A boy wearing a shirt with the name of Barcelona soccer player Lionel Messi runs on a park in Banyoles, in Girona province, Spain on Wednesday, Sept. 2, 2020. Lionel Messi's future at Barcelona looked no closer to being resolved after the first meeting between the player's father and club officials on Wednesday ended without an agreement, a person with knowledge of the situation told The Associated Press. (AP Photo/Emilio Morenatti)
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Lionel Messi’s father sent a letter to the Spanish league on Friday saying his son is free to leave Barcelona immediately without having to pay the 700 million euro ($837 million) buyout clause.

The letter comes a few days after the league said Messi was still under contract until June 2021 and could not leave without paying the penalty.

In the letter, which was seen by The Associated Press, Jorge Messi disputed that and said the contract allows his son to leave for free at the end of the season, which this year was pushed back by the coronavirus pandemic.

Lionel Messi invoked the clause to leave last week, shortly after the team’s humiliating 8-2 loss Bayern Munich in the Champions League quarterfinals.

Barcelona claims the clause expired on June 10 and told Messi he had to stay until the end of his contract or pay the buyout clause.

The letter by Jorge Messi, who is also Messi’s agent, was sent two days after there was no agreement in a meeting between him and Barcelona club president Josep Bartomeu.

Besides the uncertainty over the future of Messi, Barcelona is still mired in crisis three weeks after the loss to Bayern Munich on Aug. 14. And there are few signs that the club is close to getting back on track a few weeks from the start of the new season.

The club’s immediate focus has been on trying to get Messi to change his mind about leaving. Bartomeu and incoming coach Ronald Koeman said the team’s restructuring project revolved around the Argentine forward, so convincing him to stay is key to helping lift the club out of one of its worst crises ever.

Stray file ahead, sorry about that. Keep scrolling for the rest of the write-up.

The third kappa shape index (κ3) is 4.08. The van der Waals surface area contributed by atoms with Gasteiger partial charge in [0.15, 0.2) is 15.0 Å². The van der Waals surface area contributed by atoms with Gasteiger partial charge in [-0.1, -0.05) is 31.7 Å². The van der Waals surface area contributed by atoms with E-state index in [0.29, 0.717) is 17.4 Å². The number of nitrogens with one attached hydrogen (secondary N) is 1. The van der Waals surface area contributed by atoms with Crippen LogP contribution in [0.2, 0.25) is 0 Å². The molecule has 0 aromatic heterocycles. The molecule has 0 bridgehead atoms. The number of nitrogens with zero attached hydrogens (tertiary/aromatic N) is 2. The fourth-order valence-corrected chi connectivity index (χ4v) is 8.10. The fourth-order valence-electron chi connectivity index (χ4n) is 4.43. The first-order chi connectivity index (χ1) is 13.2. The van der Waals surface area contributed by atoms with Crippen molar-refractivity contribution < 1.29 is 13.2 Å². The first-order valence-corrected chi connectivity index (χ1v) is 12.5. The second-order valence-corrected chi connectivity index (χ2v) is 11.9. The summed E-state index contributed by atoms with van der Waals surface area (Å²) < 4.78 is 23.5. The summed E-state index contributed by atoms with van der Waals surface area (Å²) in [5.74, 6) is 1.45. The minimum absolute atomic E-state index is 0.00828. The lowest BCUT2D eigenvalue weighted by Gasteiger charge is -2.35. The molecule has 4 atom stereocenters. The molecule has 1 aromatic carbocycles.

If Messi doesn't change his mind, a lengthy legal battle could ensue, further hurting Barcelona’s restructuring process. The club will start its season against Villarreal in the Spanish league at the end of the month.

It also remained unclear what would happen to the rest of the squad after “profound” changes to the first team were announced by Bartomeu and Koeman.

Koeman said he wouldn't count on some key players anymore, including Ivan Rakitic, Arturo Vidal and Luis Suárez, a longtime Messi friend and possibly one of the reasons why he asked to leave. But so far only Rakitic has left to rejoin Sevilla, while the others continue to train normally along with the rest of the squad.

Antoine Griezmann, who struggled in his first season since joining from Atlético Madrid, could end up with greater responsibility along with veterans Gerard Piqué and Sergio Busquets — if they also stay. Youngsters Ousmane Dembele, Ansu Fati, Riqui Puig and newly signed Francisco Trincão could end up having bigger roles as well.

There is talk about Koeman wanting to bring in new players such as Lautaro Martínez, Memphis Depay and Georginio Wijnaldum, but their transfers could ultimately also depend on what happens to Messi. His departure could save a lot of salary money, but if it’s a free transfer it could end up hurting the team’s finances.

Bartomeu has been under pressure recently and Messi has been an outspoken critic of some of the club’s decisions during the season, its first without a title since 2007-08. The season included a coaching change and exchange of public accusations between players and some club directors. New elections have been called for next March, and Bartomeu offered to resign if he was the reason Messi wanted to lave.

But so far no word from Messi on anything, and as he keeps quiet, Barcelona keeps reeling.


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